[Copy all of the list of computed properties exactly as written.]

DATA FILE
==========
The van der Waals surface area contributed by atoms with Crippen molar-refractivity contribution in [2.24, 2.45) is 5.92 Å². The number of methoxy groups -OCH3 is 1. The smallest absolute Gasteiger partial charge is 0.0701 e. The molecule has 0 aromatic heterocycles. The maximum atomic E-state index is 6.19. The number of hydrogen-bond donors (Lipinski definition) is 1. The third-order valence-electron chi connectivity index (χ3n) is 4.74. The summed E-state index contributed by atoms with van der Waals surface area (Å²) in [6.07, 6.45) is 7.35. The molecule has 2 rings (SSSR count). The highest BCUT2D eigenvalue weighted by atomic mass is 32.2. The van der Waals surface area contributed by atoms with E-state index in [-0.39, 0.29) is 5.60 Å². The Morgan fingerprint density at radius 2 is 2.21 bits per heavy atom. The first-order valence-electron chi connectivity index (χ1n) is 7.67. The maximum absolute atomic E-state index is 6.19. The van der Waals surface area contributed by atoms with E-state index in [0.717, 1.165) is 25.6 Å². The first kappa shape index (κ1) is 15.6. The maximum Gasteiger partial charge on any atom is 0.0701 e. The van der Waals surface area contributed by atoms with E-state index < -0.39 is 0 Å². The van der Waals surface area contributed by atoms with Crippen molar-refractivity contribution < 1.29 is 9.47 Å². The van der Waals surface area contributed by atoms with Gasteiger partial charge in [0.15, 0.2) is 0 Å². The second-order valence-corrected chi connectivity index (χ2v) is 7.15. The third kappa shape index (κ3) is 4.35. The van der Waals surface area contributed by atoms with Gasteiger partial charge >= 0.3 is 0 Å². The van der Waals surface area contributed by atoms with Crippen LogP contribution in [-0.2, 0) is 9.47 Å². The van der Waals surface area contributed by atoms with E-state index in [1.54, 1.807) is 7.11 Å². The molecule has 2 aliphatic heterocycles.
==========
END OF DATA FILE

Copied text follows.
The van der Waals surface area contributed by atoms with Crippen molar-refractivity contribution in [2.24, 2.45) is 5.92 Å². The number of methoxy groups -OCH3 is 1. The smallest absolute Gasteiger partial charge is 0.0701 e. The molecule has 0 aromatic heterocycles. The maximum atomic E-state index is 6.19. The number of hydrogen-bond donors (Lipinski definition) is 1. The third-order valence-electron chi connectivity index (χ3n) is 4.74. The summed E-state index contributed by atoms with van der Waals surface area (Å²) in [6.07, 6.45) is 7.35. The molecule has 2 rings (SSSR count). The highest BCUT2D eigenvalue weighted by atomic mass is 32.2. The van der Waals surface area contributed by atoms with E-state index in [-0.39, 0.29) is 5.60 Å². The Morgan fingerprint density at radius 2 is 2.21 bits per heavy atom. The first-order valence-electron chi connectivity index (χ1n) is 7.67. The maximum absolute atomic E-state index is 6.19. The van der Waals surface area contributed by atoms with E-state index in [0.717, 1.165) is 25.6 Å². The first kappa shape index (κ1) is 15.6. The maximum Gasteiger partial charge on any atom is 0.0701 e. The van der Waals surface area contributed by atoms with E-state index < -0.39 is 0 Å². The van der Waals surface area contributed by atoms with Crippen molar-refractivity contribution < 1.29 is 9.47 Å². The van der Waals surface area contributed by atoms with Gasteiger partial charge in [0.15, 0.2) is 0 Å². The second-order valence-corrected chi connectivity index (χ2v) is 7.15. The third kappa shape index (κ3) is 4.35. The van der Waals surface area contributed by atoms with Gasteiger partial charge >= 0.3 is 0 Å². The van der Waals surface area contributed by atoms with Crippen LogP contribution in [-0.2, 0) is 9.47 Å². The van der Waals surface area contributed by atoms with E-state index in [1.54, 1.807) is 7.11 Å². The molecule has 2 aliphatic heterocycles.